We learned a lot, both about visualizing information and about integrating technology into a new, alternative school.

Michael, Amazing Student
Chris Sloan joined us with one of his amazing students, Michael, from Judge Memorial High School in Salt Lake City. Michael has a blog called Graph the Info.

Click on this image to see a recent post where Michael explains his creative process:

Ski-Utah-Graphic-Small.jpg


Charlie, Dynamic Teacher

We were also joined by Charlie Freij a teacher we meet in the New York City Writing Project’s Advanced Summer Institute last year. Charlie has been working this year to create a new school, East Brooklyn Community High School, in Canarsie. And his students have been using Youth Voices.

East Brooklyn Community High School is a small, academically rigorous high school that is committed to preparing students for college, meaningful employment, healthy personal and family relationships and participation in the life of their communities. East Brooklyn Community High School is a transfer school that is designed to help students who have fallen behind in credit accumulation get back on track and earn a high school diploma. East Brooklyn Community HS is a collaboration between the DOE and SCO Family Services; our curriculum and programs build on SCO’s comprehensive range of neighborhood and community based services that sustain families and children. The academic program will utilize innovative and project based instructional strategies that prepare students to pass Regents exams and develop the skills needed for post secondary options.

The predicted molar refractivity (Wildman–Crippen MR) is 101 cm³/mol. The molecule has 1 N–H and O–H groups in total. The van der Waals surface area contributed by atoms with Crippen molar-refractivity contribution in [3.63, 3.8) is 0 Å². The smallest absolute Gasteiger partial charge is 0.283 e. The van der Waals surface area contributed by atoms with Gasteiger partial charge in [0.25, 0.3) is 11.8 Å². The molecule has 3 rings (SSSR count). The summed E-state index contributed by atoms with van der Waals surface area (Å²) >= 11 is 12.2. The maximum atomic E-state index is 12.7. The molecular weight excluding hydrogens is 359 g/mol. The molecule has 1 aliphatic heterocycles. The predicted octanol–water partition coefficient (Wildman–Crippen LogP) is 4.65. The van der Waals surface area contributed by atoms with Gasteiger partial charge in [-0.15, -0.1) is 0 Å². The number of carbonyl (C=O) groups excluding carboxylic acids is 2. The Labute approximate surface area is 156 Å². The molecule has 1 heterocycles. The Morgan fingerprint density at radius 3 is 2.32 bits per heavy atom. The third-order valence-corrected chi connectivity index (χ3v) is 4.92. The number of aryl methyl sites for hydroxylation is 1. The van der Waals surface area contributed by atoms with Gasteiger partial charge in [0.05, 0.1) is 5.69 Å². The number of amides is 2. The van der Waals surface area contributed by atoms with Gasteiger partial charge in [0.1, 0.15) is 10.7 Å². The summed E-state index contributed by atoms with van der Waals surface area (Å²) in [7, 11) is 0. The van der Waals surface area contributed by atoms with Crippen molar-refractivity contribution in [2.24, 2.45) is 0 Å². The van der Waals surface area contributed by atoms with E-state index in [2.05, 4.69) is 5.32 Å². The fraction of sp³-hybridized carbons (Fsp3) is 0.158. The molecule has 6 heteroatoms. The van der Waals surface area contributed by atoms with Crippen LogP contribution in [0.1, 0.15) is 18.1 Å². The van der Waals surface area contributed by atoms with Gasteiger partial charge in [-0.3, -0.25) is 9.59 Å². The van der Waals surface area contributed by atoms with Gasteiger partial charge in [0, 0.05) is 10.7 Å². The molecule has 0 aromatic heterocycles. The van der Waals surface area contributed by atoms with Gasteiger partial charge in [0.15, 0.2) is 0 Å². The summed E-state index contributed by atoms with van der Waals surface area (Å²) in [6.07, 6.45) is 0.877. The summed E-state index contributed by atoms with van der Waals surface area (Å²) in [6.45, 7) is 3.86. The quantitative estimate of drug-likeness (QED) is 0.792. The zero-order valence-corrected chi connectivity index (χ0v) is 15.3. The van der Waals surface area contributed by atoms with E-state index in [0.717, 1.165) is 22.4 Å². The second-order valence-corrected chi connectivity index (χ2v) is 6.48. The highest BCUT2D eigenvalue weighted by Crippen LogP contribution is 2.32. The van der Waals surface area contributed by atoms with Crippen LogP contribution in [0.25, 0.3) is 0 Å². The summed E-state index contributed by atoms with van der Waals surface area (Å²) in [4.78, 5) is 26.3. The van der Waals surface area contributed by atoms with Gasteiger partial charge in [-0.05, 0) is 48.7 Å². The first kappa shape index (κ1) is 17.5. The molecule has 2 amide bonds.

We hope you enjoy this podcast, and that you will join us each Wednesday this summer as we develop curriculum together that will address the BP Gulf Oil Atrocity.

Click Read more to see a copy of the chat that was happening during the webcast.

Teachers Teaching Teachers #202- The 3R's of Gaming: Playing, Modding, and Designing - 05.26.10